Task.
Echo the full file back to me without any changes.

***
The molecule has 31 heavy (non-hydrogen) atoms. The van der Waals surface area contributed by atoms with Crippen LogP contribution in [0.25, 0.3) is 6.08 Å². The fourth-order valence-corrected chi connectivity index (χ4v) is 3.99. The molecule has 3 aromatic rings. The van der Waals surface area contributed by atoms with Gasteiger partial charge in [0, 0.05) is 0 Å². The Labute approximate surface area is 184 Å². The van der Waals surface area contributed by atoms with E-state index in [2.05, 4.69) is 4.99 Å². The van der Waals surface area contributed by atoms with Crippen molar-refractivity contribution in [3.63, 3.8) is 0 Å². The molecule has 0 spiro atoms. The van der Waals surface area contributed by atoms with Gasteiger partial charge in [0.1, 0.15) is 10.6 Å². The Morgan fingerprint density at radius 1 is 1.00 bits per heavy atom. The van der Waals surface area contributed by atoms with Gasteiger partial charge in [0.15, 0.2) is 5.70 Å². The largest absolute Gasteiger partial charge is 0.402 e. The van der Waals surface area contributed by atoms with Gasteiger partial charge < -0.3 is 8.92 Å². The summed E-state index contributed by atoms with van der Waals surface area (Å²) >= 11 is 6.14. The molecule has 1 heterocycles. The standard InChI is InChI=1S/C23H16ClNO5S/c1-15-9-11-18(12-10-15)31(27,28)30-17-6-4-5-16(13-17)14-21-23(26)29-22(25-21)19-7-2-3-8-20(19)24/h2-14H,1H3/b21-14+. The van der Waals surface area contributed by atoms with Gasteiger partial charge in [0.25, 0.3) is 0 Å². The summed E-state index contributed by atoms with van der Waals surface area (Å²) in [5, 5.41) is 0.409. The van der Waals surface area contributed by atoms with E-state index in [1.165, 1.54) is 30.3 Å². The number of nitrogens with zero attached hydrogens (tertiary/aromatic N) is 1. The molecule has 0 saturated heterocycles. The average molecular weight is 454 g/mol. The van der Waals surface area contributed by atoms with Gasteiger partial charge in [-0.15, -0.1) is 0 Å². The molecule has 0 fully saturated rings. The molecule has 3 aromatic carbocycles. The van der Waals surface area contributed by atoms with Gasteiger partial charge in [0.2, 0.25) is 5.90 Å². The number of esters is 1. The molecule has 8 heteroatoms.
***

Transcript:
The molecule has 31 heavy (non-hydrogen) atoms. The van der Waals surface area contributed by atoms with Crippen LogP contribution in [0.25, 0.3) is 6.08 Å². The fourth-order valence-corrected chi connectivity index (χ4v) is 3.99. The molecule has 3 aromatic rings. The van der Waals surface area contributed by atoms with Gasteiger partial charge in [0, 0.05) is 0 Å². The Labute approximate surface area is 184 Å². The van der Waals surface area contributed by atoms with E-state index in [2.05, 4.69) is 4.99 Å². The van der Waals surface area contributed by atoms with Crippen molar-refractivity contribution in [3.63, 3.8) is 0 Å². The molecule has 0 spiro atoms. The van der Waals surface area contributed by atoms with Gasteiger partial charge in [0.1, 0.15) is 10.6 Å². The Morgan fingerprint density at radius 1 is 1.00 bits per heavy atom. The van der Waals surface area contributed by atoms with Gasteiger partial charge in [0.15, 0.2) is 5.70 Å². The largest absolute Gasteiger partial charge is 0.402 e. The van der Waals surface area contributed by atoms with Gasteiger partial charge < -0.3 is 8.92 Å². The summed E-state index contributed by atoms with van der Waals surface area (Å²) >= 11 is 6.14. The molecule has 1 heterocycles. The standard InChI is InChI=1S/C23H16ClNO5S/c1-15-9-11-18(12-10-15)31(27,28)30-17-6-4-5-16(13-17)14-21-23(26)29-22(25-21)19-7-2-3-8-20(19)24/h2-14H,1H3/b21-14+. The van der Waals surface area contributed by atoms with Gasteiger partial charge in [0.25, 0.3) is 0 Å². The summed E-state index contributed by atoms with van der Waals surface area (Å²) in [5, 5.41) is 0.409. The van der Waals surface area contributed by atoms with E-state index in [1.165, 1.54) is 30.3 Å². The number of nitrogens with zero attached hydrogens (tertiary/aromatic N) is 1. The molecule has 0 saturated heterocycles. The average molecular weight is 454 g/mol. The van der Waals surface area contributed by atoms with Gasteiger partial charge in [-0.15, -0.1) is 0 Å². The molecule has 0 fully saturated rings. The molecule has 3 aromatic carbocycles. The van der Waals surface area contributed by atoms with Gasteiger partial charge in [0.2, 0.25) is 5.90 Å². The number of esters is 1. The molecule has 8 heteroatoms.